Hot off the presses! Even as rumors swirl about the fate and future independence of a number of open-source software start-ups, an acknowledged leader in the latest wave of open-source development, MySQL AB, has raised $18.5 million in its latest round of funding.
Both this financing and the speculation over a $700 million roll-up by Oracle of as many as three different open-source start-ups reflect the choices early-stage companies face between independence and acquisition.
At MySQL, the decision to raise capital was all about sending a message of independence to its customers and the market, according to the company’s chief executive, Marten Mickos. “A strong balance sheet is a great thing to show to customers or partners,” he said. “Just to show ‘hey, nothing can rock this boat.'”
To that end the company, with its U.S. headquarters in Cupertino, Calif., raised its Series C financing from the California venture firm Institutional Venture Partners, along with a slew of corporate partners including Intel Capital, Red Hat Inc. and SAP Ventures.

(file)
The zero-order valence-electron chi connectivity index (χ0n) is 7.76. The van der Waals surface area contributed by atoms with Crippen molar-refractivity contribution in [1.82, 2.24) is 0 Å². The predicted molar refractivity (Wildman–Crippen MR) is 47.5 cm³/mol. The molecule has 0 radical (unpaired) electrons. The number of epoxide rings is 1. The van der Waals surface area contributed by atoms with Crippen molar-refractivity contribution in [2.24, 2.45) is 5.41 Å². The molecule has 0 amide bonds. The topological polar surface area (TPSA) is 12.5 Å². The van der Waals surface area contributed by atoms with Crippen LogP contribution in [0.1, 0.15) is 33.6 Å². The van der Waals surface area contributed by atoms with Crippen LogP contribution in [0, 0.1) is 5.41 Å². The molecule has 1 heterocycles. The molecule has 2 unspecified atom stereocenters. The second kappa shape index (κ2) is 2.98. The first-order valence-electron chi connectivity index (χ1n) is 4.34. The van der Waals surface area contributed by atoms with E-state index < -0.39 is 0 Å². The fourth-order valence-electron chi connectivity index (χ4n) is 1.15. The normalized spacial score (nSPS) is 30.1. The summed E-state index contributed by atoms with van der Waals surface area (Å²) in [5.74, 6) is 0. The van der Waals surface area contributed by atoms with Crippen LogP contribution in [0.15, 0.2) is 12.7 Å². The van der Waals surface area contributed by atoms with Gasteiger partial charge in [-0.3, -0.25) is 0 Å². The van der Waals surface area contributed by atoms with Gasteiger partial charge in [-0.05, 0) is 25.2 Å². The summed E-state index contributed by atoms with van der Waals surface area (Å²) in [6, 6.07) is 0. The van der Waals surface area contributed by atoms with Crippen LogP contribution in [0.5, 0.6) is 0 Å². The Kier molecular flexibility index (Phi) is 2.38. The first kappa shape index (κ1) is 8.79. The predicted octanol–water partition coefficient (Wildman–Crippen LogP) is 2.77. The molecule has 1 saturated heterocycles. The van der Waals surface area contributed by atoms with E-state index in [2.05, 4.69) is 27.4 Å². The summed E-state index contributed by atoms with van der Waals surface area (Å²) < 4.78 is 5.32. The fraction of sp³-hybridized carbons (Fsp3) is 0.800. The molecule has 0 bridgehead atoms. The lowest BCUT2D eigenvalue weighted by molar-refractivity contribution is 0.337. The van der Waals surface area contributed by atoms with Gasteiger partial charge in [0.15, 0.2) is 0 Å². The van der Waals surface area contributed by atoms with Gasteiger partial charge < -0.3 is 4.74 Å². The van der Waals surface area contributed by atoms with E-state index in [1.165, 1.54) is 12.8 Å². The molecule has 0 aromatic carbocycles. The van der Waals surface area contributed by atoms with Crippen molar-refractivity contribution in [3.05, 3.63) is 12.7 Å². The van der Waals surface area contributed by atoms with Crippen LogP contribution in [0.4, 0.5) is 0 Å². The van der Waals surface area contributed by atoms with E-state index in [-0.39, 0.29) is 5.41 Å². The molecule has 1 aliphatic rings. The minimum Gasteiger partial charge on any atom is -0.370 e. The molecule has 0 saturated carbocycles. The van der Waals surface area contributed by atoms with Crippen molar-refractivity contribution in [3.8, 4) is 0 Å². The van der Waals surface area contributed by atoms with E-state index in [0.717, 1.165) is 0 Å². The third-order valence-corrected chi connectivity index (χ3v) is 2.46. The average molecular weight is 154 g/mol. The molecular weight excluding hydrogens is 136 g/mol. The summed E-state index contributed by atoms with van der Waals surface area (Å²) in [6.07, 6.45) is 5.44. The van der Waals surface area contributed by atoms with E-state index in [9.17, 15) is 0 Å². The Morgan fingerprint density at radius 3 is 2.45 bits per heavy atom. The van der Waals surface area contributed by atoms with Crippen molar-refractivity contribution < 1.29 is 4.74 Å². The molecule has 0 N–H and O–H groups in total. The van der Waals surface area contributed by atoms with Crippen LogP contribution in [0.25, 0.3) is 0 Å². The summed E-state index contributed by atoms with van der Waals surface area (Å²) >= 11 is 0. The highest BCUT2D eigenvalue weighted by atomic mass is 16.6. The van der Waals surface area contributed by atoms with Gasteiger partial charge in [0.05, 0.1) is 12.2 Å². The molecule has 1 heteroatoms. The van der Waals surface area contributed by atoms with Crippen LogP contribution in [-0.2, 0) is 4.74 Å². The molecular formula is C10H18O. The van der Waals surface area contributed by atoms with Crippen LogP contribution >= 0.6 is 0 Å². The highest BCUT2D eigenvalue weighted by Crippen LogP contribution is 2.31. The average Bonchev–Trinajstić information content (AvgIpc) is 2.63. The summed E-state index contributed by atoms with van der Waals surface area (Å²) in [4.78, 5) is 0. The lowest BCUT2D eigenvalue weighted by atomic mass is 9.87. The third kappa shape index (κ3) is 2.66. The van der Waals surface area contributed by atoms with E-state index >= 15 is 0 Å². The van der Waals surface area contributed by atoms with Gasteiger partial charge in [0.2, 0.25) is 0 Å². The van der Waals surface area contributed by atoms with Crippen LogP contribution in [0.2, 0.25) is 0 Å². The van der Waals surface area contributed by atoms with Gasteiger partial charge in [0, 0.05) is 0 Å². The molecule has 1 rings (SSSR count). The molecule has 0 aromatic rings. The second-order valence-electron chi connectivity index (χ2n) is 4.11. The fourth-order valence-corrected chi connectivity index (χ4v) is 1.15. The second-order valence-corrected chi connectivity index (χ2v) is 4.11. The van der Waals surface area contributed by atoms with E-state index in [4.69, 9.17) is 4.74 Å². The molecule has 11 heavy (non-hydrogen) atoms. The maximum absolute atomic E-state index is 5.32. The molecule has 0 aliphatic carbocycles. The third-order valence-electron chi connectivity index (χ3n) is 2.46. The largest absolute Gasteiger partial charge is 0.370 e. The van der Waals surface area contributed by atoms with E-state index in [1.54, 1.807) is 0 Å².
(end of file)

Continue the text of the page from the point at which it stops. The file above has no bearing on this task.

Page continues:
MySQL has developed an open-source database software product that it licenses to other technology developers and sells as a subscription service. Traditionally the company made the bulk of its revenue from the licensing business, where its database software has been embedded in technology like the intrusion detection product from Cisco Systems Inc. Now, it’s seeing fastest sales growth from its subscription business, which includes customers like Bank of America Corp., Caterpillar Inc., and Cox Communications Inc.
While MySQL has decided to build its business as an independent concern, companies including Atlanta’s JBoss Inc., Israel’s Zend Technologies Ltd., and the Emeryville, Calif.-based Sleepycat Software Inc. are all reportedly flirting with acquisition offers from Oracle Corp.